New research finds sextortion an issue for surprising number of teens

| Judy Berthiaume

A surprising number of teens — one out of every 20 — report that someone has threatened to share intimate or embarrassing images of them that are sexual in nature if they did not provide things like additional images, sexual acts or money, researchers say of their findings from a first-of-its-kind study.

Five percent of 12- to 17-year-olds who responded to the nationwide survey reported being a victim of what is known as sextortion, and 3 percent of the teens admit to threatening to share explicit images of someone else, says Dr. Justin Patchin, a University of Wisconsin-Eau Claire criminal justice professor and an expert on cyberbullying.

“We were expecting a fairly low number so while 5 percent isn’t huge, it’s higher than we thought it would be,” Patchin says of the study that he completed with his research partner, Dr. Sameer Hinduja, a professor at Florida Atlantic University. “Sextortion is not as widespread as some issues we’ve studied, but 5 percent is not insignificant when you think that it means that one out of 20 teens are being threatened in this way.”

Most often, sextortion involves a teen voluntarily sending an explicit image of themselves to someone, often a boyfriend or girlfriend or someone they are romantically interested in. The person receiving the image then threatens to share it if their demands are not met.

Sextortion gained attention in the media and elsewhere several years ago after Amanda Todd, a teen in British Columbia, killed herself after being victimized by a man she met online, Patchin says, adding that the U.S. Justice Department has labeled sextortion as the most important and fastest-growing cyber threat to children.

Despite the growing awareness, there had only been two research studies done that looked at sextortion, and neither of those studies asked teens about their experiences with it, Patchin says.

With that in mind, Patchin and Hinduja included questions about sextortion in their 2016 national survey of 5,500 middle and high school students.

Some of their findings include:

  • Five percent of survey respondents report being a victim of sextortion, and 3 percent of teens admit to threatening to share an explicit image of someone else.
  • Nearly half of the students who said they had been the victim also admit being an offender.
  • Males were more likely to be the victim of sextortion, and much more likely to be an offender.
  • Youth who identified as non-heterosexual were more than twice as likely to be the victim of sextortion.
  • Most teen sextortion experiences occurred within the context of an existing friendship, romantic or otherwise. Few teens were targeted by someone they did not know well.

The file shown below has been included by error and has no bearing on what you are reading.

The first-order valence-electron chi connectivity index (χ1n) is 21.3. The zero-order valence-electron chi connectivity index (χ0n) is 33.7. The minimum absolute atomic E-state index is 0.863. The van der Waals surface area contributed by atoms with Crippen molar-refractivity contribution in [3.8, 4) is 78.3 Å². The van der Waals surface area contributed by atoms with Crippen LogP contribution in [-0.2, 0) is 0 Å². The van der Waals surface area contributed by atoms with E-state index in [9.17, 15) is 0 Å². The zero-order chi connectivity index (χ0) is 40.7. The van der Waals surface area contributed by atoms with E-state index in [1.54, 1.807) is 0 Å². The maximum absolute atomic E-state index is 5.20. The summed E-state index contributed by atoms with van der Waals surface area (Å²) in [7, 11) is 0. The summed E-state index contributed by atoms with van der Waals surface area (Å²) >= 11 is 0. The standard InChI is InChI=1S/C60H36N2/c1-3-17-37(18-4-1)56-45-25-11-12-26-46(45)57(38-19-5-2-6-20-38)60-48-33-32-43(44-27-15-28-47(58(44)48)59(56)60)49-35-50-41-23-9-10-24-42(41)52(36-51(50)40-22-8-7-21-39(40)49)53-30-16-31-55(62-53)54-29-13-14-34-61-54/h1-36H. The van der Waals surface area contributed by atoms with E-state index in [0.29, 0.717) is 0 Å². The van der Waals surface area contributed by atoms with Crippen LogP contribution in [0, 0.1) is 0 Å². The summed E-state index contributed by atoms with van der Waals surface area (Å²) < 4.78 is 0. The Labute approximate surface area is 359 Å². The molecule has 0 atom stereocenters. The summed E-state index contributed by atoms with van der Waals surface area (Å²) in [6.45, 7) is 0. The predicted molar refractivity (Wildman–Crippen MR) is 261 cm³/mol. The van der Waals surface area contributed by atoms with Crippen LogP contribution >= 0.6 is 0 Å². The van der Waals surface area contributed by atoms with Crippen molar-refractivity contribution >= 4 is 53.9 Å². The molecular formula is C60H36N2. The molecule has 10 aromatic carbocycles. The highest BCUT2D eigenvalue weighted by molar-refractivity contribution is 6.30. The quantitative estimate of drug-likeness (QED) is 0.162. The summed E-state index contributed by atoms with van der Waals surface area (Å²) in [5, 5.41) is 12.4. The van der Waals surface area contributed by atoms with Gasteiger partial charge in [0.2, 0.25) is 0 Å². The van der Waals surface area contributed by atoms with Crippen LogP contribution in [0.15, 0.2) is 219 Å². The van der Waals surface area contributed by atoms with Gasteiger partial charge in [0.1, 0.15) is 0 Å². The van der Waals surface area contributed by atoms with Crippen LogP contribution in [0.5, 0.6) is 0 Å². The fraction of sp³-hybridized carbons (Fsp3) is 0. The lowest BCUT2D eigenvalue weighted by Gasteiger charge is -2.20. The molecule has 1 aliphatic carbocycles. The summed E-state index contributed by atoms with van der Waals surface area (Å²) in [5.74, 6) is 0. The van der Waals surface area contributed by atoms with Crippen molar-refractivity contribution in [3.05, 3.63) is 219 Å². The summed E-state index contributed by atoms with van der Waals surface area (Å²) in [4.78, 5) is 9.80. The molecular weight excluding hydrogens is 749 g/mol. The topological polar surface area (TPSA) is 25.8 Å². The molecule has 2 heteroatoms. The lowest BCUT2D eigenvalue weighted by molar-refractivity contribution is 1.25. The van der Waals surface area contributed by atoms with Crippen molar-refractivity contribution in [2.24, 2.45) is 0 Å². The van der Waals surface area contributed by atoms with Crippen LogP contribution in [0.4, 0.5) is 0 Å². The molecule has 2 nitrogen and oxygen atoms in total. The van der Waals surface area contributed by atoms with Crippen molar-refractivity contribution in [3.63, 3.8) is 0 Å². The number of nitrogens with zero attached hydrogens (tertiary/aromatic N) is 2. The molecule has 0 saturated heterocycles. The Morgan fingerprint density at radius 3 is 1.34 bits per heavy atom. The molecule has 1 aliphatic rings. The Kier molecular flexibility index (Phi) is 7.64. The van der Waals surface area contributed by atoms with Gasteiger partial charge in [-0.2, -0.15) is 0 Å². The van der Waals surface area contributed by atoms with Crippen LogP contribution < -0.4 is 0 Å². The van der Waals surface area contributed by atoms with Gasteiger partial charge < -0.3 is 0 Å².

• Teens are reluctant to tell adults when they are the victims of sextortion, though girls are significantly more likely than boys to tell a parent.

Of the study’s findings, Patchin says he found it especially interesting that so many teens are both victims and offenders of sextortion.

It could mean that some teens are retaliating against someone who had previously targeted them, or that victims think these kinds of threats are normal teen behaviors because they had previously experienced it, he says.

Patchin says he was most surprised to find that males are more likely to be the victim of sextortion, Patchin says.

“Most of the public stuff we hear about it involves female victims, like Amanda Todd,” Patchin says. “We weren’t expecting to find that boys are more often the ones victimized.”

He wasn’t surprised, however, to find that more non-heterosexuals are targeted, Patchin says.

Given that the teen years are a time of exploration, non-heterosexual teens or teens who are exploring their sexuality are particularly vulnerable to threats, especially if they have not yet come out to their parents or peers, he says.

The current study — published in the prestigious Sexual Abuse journal — provides a basic understanding of how many youth experience sextortion, as well as who targeted them and who they told, Patchin says.

Hopefully, by sharing their baseline data and encouraging conversation around sextortion, more teens will consider the risks associated with sharing explicit or embarrassing digital content, Patchin says.

They also want teens to understand that while sextortion is a growing problem, only 3 percent of their peers are threatening others in this way, meaning it is not typical teen behavior, Patchin says.

It also is important that parents, educators, law enforcement officials and others who interact with teens understand the issue, and how to best support teen victims who come to them for support, he says.

Future research will likely focus more on what motivates a person to make these kinds of threats, the extent of harm done to teens because of sextortion, and how often an offender follows through with their threats if their demands are not met.

“There is much more that needs to be done,” says Patchin, noting that October is National Bullying Prevention Month. “We finished our study with more questions than answers.”

Patchin and Hinduja, co-directors of the Cyberbullying Research Center, regularly share their expertise with parents, teachers, law enforcement officials and others during presentations across the United States and the world. They also are regularly quoted in the news media.

Patchin will be in New Zealand Oct. 6-14 to present at the 2018 Netsafe Conference.

To discuss the sextortion research findings or other issues that relate to teen use or misuse of technology, contact Dr. Justin Patchin at 715-836-4058 or patchinj@uwec.edu.

Photo caption: Dr. Justin Patchin's latest research focuses on the growing issue of sextortion among teens. October is National Bullying Prevention Month.